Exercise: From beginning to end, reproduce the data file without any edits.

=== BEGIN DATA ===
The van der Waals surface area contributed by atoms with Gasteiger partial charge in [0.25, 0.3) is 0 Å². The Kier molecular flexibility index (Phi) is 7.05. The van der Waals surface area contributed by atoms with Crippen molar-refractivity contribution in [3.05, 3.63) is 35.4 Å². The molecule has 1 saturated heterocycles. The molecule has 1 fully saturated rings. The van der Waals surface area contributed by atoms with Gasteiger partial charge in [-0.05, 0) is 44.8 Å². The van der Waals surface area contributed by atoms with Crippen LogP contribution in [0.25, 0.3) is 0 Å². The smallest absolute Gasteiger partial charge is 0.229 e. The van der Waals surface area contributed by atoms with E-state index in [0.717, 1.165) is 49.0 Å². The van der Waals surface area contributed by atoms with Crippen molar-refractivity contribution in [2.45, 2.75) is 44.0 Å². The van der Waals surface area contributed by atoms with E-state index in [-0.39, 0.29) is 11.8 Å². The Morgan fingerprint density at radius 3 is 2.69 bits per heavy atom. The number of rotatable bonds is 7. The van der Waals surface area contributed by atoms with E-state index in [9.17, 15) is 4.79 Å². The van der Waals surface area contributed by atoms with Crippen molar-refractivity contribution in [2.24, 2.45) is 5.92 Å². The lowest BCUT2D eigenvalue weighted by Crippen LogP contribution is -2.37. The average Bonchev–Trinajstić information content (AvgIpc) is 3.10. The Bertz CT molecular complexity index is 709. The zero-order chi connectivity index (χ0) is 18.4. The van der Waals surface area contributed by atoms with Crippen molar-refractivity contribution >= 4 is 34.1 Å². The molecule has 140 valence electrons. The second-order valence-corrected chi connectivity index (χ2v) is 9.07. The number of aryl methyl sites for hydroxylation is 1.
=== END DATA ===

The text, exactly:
The van der Waals surface area contributed by atoms with Gasteiger partial charge in [0.25, 0.3) is 0 Å². The Kier molecular flexibility index (Phi) is 7.05. The van der Waals surface area contributed by atoms with Crippen molar-refractivity contribution in [3.05, 3.63) is 35.4 Å². The molecule has 1 saturated heterocycles. The molecule has 1 fully saturated rings. The van der Waals surface area contributed by atoms with Gasteiger partial charge in [-0.05, 0) is 44.8 Å². The van der Waals surface area contributed by atoms with Crippen LogP contribution in [0.25, 0.3) is 0 Å². The smallest absolute Gasteiger partial charge is 0.229 e. The van der Waals surface area contributed by atoms with E-state index in [0.717, 1.165) is 49.0 Å². The van der Waals surface area contributed by atoms with Crippen molar-refractivity contribution in [2.45, 2.75) is 44.0 Å². The van der Waals surface area contributed by atoms with E-state index in [-0.39, 0.29) is 11.8 Å². The Morgan fingerprint density at radius 3 is 2.69 bits per heavy atom. The number of rotatable bonds is 7. The van der Waals surface area contributed by atoms with E-state index in [9.17, 15) is 4.79 Å². The van der Waals surface area contributed by atoms with Crippen molar-refractivity contribution in [2.24, 2.45) is 5.92 Å². The lowest BCUT2D eigenvalue weighted by Crippen LogP contribution is -2.37. The average Bonchev–Trinajstić information content (AvgIpc) is 3.10. The Bertz CT molecular complexity index is 709. The zero-order chi connectivity index (χ0) is 18.4. The van der Waals surface area contributed by atoms with Crippen molar-refractivity contribution >= 4 is 34.1 Å². The molecule has 140 valence electrons. The second-order valence-corrected chi connectivity index (χ2v) is 9.07. The number of aryl methyl sites for hydroxylation is 1.